1. Ha ha, "when are we going to stop this charade"? I love it! I too think things are interesting that other people don't (witness the dearth of comments on my blog for things like winter slogs). As for thyroid stuff..ugh. I had a bad patch for a few weeks there. TMI so won't go into all of it but I absolutely believe in the fluctuations. Also, you pay so little for your tests! I need to get into the private sector. Mine are ridiculous. The insurance is miniscule and I pay most of it. Oh well no more whining. Come up here, we have snow, not a ton, but more than you do.

    1. If you're paying more than $60, I'd recommend checking out You can probably get tested at the same lab that you use now, and they provide an array of tests that you can take to your doctor. The fact that my insurance company is charged so much for tests is why health care is so ridiculous in this country. Hope you feel better soon.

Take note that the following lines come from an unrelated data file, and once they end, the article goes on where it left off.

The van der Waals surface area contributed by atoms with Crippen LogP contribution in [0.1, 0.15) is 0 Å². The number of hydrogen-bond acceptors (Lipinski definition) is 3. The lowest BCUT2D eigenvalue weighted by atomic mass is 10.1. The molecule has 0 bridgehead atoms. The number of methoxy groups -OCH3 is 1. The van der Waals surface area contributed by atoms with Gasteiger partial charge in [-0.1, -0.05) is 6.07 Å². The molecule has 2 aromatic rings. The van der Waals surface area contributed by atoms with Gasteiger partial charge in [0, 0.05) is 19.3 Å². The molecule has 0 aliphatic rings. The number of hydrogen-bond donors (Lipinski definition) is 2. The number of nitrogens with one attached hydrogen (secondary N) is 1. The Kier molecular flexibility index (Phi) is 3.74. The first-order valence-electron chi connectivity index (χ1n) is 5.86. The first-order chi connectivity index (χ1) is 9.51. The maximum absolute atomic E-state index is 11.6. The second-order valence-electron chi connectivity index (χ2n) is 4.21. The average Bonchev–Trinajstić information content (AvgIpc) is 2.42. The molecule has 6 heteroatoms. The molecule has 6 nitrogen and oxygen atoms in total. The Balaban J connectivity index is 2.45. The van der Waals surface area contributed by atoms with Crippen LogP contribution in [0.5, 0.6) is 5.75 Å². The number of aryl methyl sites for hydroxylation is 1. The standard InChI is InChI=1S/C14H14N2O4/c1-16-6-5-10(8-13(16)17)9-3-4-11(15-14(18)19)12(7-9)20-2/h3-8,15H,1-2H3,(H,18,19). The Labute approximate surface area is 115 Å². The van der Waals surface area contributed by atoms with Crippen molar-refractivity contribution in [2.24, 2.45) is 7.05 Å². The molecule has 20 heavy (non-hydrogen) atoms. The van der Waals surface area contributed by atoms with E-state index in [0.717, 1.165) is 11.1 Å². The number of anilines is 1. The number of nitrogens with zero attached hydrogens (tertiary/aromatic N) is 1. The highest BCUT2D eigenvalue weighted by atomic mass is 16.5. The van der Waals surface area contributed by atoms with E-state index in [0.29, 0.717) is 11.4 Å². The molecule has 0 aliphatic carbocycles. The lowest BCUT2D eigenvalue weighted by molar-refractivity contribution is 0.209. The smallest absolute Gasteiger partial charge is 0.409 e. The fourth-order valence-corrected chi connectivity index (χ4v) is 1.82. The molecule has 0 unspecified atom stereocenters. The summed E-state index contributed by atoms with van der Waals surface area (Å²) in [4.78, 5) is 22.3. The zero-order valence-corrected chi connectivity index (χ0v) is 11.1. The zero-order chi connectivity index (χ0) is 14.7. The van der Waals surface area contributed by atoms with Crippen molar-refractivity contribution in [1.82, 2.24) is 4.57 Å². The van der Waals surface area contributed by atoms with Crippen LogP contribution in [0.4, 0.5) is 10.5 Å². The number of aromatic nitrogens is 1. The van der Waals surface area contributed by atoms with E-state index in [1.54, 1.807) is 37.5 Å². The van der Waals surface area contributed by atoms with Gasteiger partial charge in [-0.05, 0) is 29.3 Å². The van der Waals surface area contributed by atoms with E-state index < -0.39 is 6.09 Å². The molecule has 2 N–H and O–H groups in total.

2. I'm glad that you got out for some training and felt good! Since I was banned from most snow sports (except fat biking), I've stopped being such a big fan of snow.... except when I realize what next summer will be like if this drought doesn't end soon. Let's all hope that it does or next summer might be very tense!

    I, too, have an autoimmune disease, and I have tended to see yearly cycles (i.e., certain months are bad every year and others are good every year). I think that, with your particular disease, you might be able to head off the bad phases by getting your blood tested and getting to your doc asap when you see things going in a bad direction. I like the idea of getting your blood tested on your own! I, for one, am rooting for you to feel good for the ITI!